As well as facing the physical battle with breast cancer, many women also have a tough time battling body image issues. A poll by Breast Cancer Care has found that 88% of people who have had breast cancer say the disease and its treatment have had a negative impact on the way they feel about their bodies and 68% say that it has affected their sexual and intimate relationships.
Though Diana made a remarkable physical recovery and was back on television within three months of finding out she had breast cancer, before the media even knew anything about it, the emotional journey was to be an ongoing one.
“Body image is not good—if one is honest, and I haven’t been honest before, I’ve always sort of put this happy face on. The partner I had, I married him and he rather famously betrayed me, and I didn’t know.”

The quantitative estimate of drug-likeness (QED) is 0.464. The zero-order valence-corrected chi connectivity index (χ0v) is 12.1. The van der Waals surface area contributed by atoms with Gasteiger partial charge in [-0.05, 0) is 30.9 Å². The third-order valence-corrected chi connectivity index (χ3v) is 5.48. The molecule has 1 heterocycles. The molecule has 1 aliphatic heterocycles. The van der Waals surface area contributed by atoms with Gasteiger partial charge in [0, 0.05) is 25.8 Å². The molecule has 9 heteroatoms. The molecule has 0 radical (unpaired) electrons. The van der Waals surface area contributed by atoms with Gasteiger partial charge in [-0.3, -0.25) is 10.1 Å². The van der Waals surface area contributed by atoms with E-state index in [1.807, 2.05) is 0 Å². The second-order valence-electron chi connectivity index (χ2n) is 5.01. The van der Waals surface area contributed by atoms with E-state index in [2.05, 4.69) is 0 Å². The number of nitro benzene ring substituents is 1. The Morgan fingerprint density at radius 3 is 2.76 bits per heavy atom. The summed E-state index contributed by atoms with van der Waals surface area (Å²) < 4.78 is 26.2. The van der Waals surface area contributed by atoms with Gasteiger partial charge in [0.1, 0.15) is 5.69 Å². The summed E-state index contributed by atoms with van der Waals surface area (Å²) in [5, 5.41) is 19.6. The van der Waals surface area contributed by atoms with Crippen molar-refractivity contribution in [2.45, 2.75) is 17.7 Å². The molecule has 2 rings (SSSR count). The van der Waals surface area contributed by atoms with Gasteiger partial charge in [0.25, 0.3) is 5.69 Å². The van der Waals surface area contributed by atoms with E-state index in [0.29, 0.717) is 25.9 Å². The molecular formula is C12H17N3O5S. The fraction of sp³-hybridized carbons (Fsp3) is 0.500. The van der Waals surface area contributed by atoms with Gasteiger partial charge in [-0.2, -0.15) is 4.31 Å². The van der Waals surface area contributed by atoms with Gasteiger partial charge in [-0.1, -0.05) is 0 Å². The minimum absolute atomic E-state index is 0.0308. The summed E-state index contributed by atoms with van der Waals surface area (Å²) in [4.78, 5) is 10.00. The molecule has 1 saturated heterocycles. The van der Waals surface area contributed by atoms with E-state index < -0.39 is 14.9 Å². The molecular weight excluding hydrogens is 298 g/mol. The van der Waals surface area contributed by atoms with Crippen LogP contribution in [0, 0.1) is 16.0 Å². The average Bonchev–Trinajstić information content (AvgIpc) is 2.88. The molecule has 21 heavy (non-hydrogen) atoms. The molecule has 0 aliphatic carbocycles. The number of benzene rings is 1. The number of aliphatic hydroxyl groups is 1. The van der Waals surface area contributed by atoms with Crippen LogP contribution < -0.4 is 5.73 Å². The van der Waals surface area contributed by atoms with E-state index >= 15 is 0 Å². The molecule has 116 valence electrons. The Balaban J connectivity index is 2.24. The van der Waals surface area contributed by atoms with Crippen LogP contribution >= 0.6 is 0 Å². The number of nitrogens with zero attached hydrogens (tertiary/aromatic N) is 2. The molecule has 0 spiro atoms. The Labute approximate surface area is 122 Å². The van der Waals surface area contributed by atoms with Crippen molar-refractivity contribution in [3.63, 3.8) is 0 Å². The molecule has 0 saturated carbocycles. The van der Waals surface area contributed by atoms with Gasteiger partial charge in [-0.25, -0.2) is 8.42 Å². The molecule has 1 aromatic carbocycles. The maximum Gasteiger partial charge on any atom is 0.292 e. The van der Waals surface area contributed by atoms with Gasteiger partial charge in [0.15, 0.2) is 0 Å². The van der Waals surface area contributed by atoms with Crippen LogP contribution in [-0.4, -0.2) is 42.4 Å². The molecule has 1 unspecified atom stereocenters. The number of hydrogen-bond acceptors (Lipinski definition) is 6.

Her separation from her husband, Peter Cranham coincided with the time her implants were taken out due to suffering complications, and Diana hit rock bottom, and sought help through counselling:
“I had bottled it for so long and had put up a happy happy face, but I had a private period of really facing my demons.”
Breast Cancer Care is currently running a body image campaign, which includes getting people to talk about the often hidden issue as well as writing a policy report about improving the information and support available on altered body image.
“I am right behind them on that one. It’s important that people can talk about it. Because I didn’t talk about it, I kept it to myself and it appeared years later. The thing is talk to other women, once you talk to other women, a problem shared is a problem halved.”
One of the initiatives that Breast Cancer Care has had over the years to help women overcome body image issues after surgery for breast cancer is for women who’ve undergone surgery to share their experiences with those more recently diagnosed, and show them that they can retain a degree of normality in their lives.